Teddy’s story

Teddy was born on May 16th, which was a Tuesday, by Friday he was diagnosed with Jaundice.  He needed a Wallaby blanket to help his body clear the extra red blood cells that were not being able to be proceeded by his liver.   That is when the pediatrician recommended that we add formula because that was going to help clear up the Jaundice faster since he wasn’t latching correctly and getting enough food.  At the time though, I didn’t know he wasn’t latching correctly.

As a first-time mom, my gut told me something wasn’t right.  And as a new mom, you try to do everything right.  But when learning how to breastfeed and have my child latch, everyone was telling me that I was holding my child the wrong way which is why he couldn’t latch so they would recommend a different way.  But no one looked inside his mouth.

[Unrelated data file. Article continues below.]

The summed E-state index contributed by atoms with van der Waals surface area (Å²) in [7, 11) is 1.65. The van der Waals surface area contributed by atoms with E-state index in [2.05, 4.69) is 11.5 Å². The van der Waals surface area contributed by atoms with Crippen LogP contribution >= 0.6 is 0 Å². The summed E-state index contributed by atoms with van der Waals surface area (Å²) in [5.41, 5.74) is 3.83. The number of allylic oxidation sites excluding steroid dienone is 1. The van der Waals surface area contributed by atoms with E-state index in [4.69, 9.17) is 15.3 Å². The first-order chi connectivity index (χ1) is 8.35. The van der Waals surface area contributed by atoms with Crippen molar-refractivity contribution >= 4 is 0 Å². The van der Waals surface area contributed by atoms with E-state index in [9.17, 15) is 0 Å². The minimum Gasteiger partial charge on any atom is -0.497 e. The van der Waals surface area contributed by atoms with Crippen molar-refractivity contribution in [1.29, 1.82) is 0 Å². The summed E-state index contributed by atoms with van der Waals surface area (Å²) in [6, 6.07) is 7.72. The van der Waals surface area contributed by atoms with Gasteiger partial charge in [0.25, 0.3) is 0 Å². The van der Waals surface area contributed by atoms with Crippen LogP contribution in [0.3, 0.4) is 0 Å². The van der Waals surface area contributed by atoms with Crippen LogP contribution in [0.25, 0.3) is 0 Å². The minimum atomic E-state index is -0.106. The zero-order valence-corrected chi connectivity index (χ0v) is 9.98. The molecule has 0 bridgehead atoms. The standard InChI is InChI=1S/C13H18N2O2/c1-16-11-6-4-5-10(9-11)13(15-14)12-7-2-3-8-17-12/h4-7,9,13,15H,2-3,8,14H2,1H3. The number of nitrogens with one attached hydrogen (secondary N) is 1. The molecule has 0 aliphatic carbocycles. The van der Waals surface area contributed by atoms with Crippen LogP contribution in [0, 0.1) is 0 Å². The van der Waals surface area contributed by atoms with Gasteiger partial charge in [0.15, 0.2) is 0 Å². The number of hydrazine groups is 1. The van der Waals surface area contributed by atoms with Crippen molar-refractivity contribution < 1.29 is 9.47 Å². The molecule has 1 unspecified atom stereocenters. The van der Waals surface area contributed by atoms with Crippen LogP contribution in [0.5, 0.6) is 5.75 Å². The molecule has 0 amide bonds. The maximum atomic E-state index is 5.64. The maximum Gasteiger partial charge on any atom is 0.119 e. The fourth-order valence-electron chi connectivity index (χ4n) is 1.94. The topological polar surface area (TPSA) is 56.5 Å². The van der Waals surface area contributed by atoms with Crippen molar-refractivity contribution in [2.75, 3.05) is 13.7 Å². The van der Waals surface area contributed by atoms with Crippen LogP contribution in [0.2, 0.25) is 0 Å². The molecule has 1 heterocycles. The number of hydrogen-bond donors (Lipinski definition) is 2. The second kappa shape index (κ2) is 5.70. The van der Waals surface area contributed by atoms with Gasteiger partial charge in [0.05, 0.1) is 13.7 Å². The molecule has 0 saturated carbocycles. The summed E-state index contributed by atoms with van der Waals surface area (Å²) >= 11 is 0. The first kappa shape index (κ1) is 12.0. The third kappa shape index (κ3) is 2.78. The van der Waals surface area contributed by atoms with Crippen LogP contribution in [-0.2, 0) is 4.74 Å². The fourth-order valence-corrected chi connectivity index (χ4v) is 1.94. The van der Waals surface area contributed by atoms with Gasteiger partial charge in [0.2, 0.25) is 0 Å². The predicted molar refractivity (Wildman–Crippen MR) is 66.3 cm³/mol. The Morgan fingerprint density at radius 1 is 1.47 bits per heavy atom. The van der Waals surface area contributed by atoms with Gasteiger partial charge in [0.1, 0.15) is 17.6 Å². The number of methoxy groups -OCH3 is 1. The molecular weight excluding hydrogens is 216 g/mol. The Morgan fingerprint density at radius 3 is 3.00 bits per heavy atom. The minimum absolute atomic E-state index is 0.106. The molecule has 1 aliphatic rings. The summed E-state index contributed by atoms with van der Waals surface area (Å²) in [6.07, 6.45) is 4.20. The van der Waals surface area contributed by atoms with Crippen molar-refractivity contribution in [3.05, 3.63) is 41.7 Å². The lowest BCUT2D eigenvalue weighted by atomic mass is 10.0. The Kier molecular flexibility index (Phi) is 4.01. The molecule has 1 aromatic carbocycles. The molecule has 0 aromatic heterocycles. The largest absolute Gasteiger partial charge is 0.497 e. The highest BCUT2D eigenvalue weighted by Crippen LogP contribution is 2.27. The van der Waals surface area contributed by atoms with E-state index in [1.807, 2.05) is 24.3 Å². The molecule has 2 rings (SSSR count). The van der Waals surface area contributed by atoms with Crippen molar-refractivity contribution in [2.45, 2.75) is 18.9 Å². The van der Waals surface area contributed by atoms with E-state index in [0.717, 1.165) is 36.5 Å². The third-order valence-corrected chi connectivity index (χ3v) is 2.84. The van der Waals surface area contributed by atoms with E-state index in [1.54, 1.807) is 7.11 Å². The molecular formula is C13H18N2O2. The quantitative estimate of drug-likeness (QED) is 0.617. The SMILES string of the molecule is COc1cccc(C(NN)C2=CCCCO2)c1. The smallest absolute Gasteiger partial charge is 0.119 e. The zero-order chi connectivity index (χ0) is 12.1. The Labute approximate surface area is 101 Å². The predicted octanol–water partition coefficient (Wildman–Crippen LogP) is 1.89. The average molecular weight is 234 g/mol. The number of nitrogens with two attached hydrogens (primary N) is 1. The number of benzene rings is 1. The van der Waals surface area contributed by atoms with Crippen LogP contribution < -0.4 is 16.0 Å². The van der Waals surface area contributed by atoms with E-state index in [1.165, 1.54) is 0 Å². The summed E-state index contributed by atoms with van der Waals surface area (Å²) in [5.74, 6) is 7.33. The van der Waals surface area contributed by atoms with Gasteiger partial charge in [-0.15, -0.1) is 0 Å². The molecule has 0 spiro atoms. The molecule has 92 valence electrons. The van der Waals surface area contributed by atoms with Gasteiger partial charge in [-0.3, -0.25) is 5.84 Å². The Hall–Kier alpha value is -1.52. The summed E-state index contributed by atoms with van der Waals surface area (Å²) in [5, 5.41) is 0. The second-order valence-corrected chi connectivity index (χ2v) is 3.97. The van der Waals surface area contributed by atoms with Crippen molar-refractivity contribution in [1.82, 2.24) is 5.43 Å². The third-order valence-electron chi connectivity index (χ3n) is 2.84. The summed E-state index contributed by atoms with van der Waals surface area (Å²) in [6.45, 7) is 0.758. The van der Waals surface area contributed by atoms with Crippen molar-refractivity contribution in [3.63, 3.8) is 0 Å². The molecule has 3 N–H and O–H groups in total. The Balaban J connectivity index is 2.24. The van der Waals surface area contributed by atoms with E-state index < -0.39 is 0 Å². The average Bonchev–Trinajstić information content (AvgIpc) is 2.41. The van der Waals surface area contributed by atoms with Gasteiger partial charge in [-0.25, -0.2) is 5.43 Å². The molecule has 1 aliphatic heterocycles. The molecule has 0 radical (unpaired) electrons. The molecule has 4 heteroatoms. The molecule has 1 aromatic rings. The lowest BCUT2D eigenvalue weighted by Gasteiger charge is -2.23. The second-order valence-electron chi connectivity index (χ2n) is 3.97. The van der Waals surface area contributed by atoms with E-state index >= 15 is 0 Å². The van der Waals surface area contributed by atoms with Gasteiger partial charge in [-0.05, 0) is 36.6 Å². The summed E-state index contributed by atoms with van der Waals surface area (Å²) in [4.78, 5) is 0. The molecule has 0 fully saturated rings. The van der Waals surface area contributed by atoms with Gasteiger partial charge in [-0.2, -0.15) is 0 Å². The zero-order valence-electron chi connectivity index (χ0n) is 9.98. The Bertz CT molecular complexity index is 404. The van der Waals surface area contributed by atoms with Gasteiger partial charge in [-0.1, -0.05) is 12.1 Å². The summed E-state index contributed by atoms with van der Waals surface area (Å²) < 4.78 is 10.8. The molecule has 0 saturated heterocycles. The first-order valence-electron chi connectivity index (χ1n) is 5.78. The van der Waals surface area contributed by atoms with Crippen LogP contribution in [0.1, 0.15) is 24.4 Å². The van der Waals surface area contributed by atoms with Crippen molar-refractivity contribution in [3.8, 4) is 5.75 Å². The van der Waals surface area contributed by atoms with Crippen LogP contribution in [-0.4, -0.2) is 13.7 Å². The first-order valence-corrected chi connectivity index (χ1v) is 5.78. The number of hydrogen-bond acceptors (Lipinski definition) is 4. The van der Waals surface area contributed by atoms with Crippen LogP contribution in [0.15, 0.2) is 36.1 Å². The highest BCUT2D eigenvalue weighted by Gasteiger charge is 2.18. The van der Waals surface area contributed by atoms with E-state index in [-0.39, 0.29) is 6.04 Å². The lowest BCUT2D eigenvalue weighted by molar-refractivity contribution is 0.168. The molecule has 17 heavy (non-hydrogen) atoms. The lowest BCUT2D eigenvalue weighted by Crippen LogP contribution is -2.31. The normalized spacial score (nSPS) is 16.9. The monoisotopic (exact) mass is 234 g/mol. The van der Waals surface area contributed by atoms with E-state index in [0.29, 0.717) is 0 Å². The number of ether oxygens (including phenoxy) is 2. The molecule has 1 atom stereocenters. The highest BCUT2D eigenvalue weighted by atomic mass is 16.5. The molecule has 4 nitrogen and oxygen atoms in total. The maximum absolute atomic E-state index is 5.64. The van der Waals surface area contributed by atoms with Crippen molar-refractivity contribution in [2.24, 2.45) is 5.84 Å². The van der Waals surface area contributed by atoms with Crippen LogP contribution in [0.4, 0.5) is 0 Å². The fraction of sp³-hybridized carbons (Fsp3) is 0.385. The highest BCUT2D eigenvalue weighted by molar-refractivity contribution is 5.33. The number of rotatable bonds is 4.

The symptoms I had included: nipple pain while nursing, he had a noisy latch, sore and cracking nipples, he would fall asleep while nursing and he feed for an hour for each feeding, 30minutes each side.  Part of me didn’t know if this had to do with a possible complication from having a breast reduction.  But in June, which was a month later, I noticed that he appeared to have a tongue and lip tie.  This was later confirmed by a periodontist when Teddy was 6months old.  He breastfeed for 4 months and then I pumped until he was 10 ½ months old.  I also noticed that when he would use a bottle, his upper lip would be curled under, which was partly from the lip tie.  Also, looking back at pictures of him breastfeeding, shows how hard he had to work in order to latch.  His face actually looks like he is in pain.  Teddy had his release on Nov 20th, a month after he had it completed, I was watching him play in his one saucer and noticed him sticking his tongue out.  He was almost able to touch his nose with his tongue.  It made me feel great that I was correct in having the lip and tongue tie evaluated for a frenectomy and then having the procedure completed.